Human-relevant levels of added sugar consumption increase female mortality and lower male fitness in mice

  • Nature Communications 4, Article number: 2245 (2013)
  • doi:10.1038/ncomms3245
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Consumption of added sugar has increased over recent decades and is correlated with numerous diseases. Rodent models have elucidated mechanisms of toxicity, but only at concentrations beyond typical human exposure. Here we show that comparatively low levels of added sugar consumption have substantial negative effects on mouse survival, competitive ability, and reproduction. Using Organismal Performance Assays—in which mice fed human-relevant concentrations of added sugar (25% kcal from a mixture of fructose and glucose, modeling high fructose corn syrup) and control mice compete in seminatural enclosures for territories, resources and mates—we demonstrate that fructose/glucose-fed females experience a twofold increase in mortality while fructose/glucose-fed males control 26% fewer territories and produce 25% less offspring. These findings represent the lowest level of sugar consumption shown to adversely affect mammalian health. Clinical defects of fructose/glucose-fed mice were decreased glucose clearance and increased fasting cholesterol. Our data highlight that physiological adversity can exist when clinical disruptions are minor, and suggest that Organismal Performance Assays represent a promising technique for unmasking negative effects of toxicants.

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We thank B. Ames for suggesting we apply OPAs to added sugar; D. Dearing and A. Torregrossa for aid in experimental design; S. Laverty for statistical modelling assistance; P. Ault, S. Ault, D. Pearson and R. Tanner for help in data collection; and J. McCann for comments on the manuscript. This work was supported by NIH Grant RO1-GM039578 and was partially conducted while W.K.P. was supported by NSF Grant DEB 09-18969. J.S.R. was supported by an NSF GK-12 Educational Outreach Fellowship (DGE 08-41233). M.M.S. was supported by the NSF funded Western Alliance to Expand Student Opportunities (WAESO (HRD-1101728)).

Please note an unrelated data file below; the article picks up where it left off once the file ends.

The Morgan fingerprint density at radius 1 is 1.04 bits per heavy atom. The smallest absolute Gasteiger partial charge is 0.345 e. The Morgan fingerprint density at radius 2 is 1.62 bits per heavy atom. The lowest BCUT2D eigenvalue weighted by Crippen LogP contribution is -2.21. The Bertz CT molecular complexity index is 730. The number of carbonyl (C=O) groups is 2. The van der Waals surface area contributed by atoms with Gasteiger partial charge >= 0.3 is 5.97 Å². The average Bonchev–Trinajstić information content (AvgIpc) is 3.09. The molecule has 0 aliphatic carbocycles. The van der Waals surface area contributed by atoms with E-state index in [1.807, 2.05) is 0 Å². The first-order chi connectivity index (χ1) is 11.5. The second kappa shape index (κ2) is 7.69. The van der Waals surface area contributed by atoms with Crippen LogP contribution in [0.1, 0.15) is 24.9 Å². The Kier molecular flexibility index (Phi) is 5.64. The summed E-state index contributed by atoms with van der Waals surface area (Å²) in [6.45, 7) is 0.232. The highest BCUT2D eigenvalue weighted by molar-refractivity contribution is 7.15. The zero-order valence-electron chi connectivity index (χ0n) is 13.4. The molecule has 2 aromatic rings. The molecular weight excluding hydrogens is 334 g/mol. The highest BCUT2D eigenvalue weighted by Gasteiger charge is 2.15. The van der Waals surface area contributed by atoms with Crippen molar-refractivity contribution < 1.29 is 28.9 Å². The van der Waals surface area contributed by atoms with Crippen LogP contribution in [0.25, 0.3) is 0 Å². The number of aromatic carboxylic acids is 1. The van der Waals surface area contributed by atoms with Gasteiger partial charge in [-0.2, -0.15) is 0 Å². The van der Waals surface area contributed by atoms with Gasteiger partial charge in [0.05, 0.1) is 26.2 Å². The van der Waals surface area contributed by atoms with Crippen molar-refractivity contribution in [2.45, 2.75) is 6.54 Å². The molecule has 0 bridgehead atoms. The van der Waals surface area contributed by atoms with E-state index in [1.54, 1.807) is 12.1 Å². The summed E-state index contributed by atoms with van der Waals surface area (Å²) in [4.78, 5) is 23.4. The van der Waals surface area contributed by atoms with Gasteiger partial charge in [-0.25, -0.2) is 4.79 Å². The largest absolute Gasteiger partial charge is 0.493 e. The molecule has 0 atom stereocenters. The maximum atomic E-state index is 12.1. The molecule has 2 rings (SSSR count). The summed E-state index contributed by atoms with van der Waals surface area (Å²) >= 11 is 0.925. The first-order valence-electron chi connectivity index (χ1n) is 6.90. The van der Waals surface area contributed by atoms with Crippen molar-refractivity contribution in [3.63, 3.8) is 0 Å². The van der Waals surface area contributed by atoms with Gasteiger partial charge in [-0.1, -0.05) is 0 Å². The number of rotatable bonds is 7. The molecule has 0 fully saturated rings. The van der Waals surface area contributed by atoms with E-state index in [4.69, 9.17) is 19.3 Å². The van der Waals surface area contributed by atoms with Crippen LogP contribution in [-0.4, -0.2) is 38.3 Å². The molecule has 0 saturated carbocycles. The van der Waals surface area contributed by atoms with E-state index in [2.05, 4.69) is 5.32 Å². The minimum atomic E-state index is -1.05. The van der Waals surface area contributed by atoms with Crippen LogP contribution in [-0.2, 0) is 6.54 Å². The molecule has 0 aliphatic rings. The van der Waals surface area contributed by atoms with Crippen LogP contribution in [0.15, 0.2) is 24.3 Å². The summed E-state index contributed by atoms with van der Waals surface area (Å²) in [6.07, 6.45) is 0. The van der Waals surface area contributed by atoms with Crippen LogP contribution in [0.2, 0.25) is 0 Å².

Author information


  1. Department of Biology, University of Utah, 257 South 1400 East, Salt Lake City, Utah 84112, USA

    • James S. Ruff
    • , Amanda K. Suchy
    • , Sara A. Hugentobler
    • , Mirtha M. Sosa
    • , Bradley L. Schwartz
    • , Linda C. Morrison
    •  & Wayne K. Potts
  2. School of Life Sciences, Arizona State University, 427 East Tyler Mall, Tempe, Arizona 85287, USA

    • Amanda K. Suchy
  3. Nutrition and Metabolism Center, Children’s Hospital Oakland Research Institute, 5700 Martin Luther King Jr Way, Oakland, California 94609, USA

    • Sin H. Gieng
    •  & Mark K. Shigenaga


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J.S.R., M.K.S. and W.K.P. designed the experiment. J.S.R., A.K.S., S.A.H., M.M.S., B.L.S. and L.C.M. maintained OPA enclosures and collected the associated data. J.S.R. and A.K.S. collected plasma. S.H.G. obtained plasma measures. J.S.R. analysed data and wrote the manuscript. All authors discussed results and commented on the manuscript.

Competing interests

The authors declare no competing financial interests.

Corresponding author

Correspondence to James S. Ruff.

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    Supplementary Information

    Supplementary Figures S1-S3, Supplementary Tables S1-S4, Supplementary Methods and Supplementary References


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